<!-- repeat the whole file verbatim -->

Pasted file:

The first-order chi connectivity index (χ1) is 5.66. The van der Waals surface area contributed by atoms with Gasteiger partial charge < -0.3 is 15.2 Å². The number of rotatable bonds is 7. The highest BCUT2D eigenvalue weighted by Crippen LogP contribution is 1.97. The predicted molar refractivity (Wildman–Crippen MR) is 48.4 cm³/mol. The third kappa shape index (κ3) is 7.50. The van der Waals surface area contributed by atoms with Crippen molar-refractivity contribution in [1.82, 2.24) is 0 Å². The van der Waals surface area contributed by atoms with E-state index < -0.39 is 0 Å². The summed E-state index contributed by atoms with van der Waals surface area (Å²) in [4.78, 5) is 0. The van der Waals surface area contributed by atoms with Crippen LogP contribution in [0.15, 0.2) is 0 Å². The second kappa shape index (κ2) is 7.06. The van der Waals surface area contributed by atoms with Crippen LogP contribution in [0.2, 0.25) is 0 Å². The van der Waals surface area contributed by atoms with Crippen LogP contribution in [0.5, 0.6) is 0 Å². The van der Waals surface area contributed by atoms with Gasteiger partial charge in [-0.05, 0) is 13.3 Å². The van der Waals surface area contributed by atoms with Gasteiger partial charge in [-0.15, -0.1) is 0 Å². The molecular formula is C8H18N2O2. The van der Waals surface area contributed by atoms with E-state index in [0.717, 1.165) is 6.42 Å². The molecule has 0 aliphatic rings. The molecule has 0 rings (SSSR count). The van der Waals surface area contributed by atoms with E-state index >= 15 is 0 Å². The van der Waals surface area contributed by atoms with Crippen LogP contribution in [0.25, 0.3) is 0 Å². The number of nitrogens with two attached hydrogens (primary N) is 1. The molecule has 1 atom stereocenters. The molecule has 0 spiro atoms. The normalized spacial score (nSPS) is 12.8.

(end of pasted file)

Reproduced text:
The first-order chi connectivity index (χ1) is 5.66. The van der Waals surface area contributed by atoms with Gasteiger partial charge < -0.3 is 15.2 Å². The number of rotatable bonds is 7. The highest BCUT2D eigenvalue weighted by Crippen LogP contribution is 1.97. The predicted molar refractivity (Wildman–Crippen MR) is 48.4 cm³/mol. The third kappa shape index (κ3) is 7.50. The van der Waals surface area contributed by atoms with Crippen molar-refractivity contribution in [1.82, 2.24) is 0 Å². The van der Waals surface area contributed by atoms with E-state index < -0.39 is 0 Å². The summed E-state index contributed by atoms with van der Waals surface area (Å²) in [4.78, 5) is 0. The van der Waals surface area contributed by atoms with Crippen LogP contribution in [0.15, 0.2) is 0 Å². The second kappa shape index (κ2) is 7.06. The van der Waals surface area contributed by atoms with Crippen LogP contribution in [0.2, 0.25) is 0 Å². The van der Waals surface area contributed by atoms with Crippen LogP contribution in [0.5, 0.6) is 0 Å². The van der Waals surface area contributed by atoms with Gasteiger partial charge in [-0.05, 0) is 13.3 Å². The van der Waals surface area contributed by atoms with Gasteiger partial charge in [-0.15, -0.1) is 0 Å². The molecular formula is C8H18N2O2. The van der Waals surface area contributed by atoms with E-state index in [0.717, 1.165) is 6.42 Å². The molecule has 0 aliphatic rings. The molecule has 0 rings (SSSR count). The van der Waals surface area contributed by atoms with E-state index >= 15 is 0 Å². The van der Waals surface area contributed by atoms with Crippen LogP contribution in [0.25, 0.3) is 0 Å². The number of nitrogens with two attached hydrogens (primary N) is 1. The molecule has 1 atom stereocenters. The molecule has 0 spiro atoms. The normalized spacial score (nSPS) is 12.8.